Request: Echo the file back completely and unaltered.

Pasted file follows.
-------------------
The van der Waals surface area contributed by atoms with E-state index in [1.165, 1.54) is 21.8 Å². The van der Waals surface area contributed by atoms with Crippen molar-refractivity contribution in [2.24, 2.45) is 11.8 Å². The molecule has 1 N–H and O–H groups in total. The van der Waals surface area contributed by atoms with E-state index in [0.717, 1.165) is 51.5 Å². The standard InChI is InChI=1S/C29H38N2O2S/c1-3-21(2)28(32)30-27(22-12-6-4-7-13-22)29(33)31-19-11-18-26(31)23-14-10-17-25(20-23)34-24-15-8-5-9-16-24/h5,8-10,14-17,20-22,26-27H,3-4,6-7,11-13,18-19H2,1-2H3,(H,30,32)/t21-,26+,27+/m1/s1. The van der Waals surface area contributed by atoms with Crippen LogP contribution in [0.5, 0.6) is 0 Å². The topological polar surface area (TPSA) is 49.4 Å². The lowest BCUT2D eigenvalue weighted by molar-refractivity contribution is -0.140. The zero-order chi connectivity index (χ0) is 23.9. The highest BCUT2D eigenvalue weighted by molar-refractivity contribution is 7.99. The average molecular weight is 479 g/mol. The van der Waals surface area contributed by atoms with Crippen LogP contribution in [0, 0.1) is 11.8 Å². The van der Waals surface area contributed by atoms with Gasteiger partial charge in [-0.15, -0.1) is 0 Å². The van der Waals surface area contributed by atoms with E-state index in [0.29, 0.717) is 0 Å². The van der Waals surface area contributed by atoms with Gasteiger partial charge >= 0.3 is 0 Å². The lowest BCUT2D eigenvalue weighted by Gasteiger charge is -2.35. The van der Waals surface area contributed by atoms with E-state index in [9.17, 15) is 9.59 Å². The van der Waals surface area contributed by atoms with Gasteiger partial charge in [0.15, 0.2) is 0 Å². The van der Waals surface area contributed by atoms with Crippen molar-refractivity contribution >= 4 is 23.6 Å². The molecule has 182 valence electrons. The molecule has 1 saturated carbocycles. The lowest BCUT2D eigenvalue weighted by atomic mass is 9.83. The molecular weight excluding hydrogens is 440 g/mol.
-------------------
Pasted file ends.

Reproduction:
The van der Waals surface area contributed by atoms with E-state index in [1.165, 1.54) is 21.8 Å². The van der Waals surface area contributed by atoms with Crippen molar-refractivity contribution in [2.24, 2.45) is 11.8 Å². The molecule has 1 N–H and O–H groups in total. The van der Waals surface area contributed by atoms with E-state index in [0.717, 1.165) is 51.5 Å². The standard InChI is InChI=1S/C29H38N2O2S/c1-3-21(2)28(32)30-27(22-12-6-4-7-13-22)29(33)31-19-11-18-26(31)23-14-10-17-25(20-23)34-24-15-8-5-9-16-24/h5,8-10,14-17,20-22,26-27H,3-4,6-7,11-13,18-19H2,1-2H3,(H,30,32)/t21-,26+,27+/m1/s1. The van der Waals surface area contributed by atoms with Crippen LogP contribution in [0.5, 0.6) is 0 Å². The topological polar surface area (TPSA) is 49.4 Å². The lowest BCUT2D eigenvalue weighted by molar-refractivity contribution is -0.140. The zero-order chi connectivity index (χ0) is 23.9. The highest BCUT2D eigenvalue weighted by molar-refractivity contribution is 7.99. The average molecular weight is 479 g/mol. The van der Waals surface area contributed by atoms with Crippen LogP contribution in [0, 0.1) is 11.8 Å². The van der Waals surface area contributed by atoms with Gasteiger partial charge in [-0.15, -0.1) is 0 Å². The van der Waals surface area contributed by atoms with E-state index in [0.29, 0.717) is 0 Å². The van der Waals surface area contributed by atoms with Gasteiger partial charge >= 0.3 is 0 Å². The lowest BCUT2D eigenvalue weighted by Gasteiger charge is -2.35. The van der Waals surface area contributed by atoms with E-state index in [9.17, 15) is 9.59 Å². The van der Waals surface area contributed by atoms with Gasteiger partial charge in [0.15, 0.2) is 0 Å². The van der Waals surface area contributed by atoms with Crippen molar-refractivity contribution >= 4 is 23.6 Å². The molecule has 182 valence electrons. The molecule has 1 saturated carbocycles. The lowest BCUT2D eigenvalue weighted by atomic mass is 9.83. The molecular weight excluding hydrogens is 440 g/mol.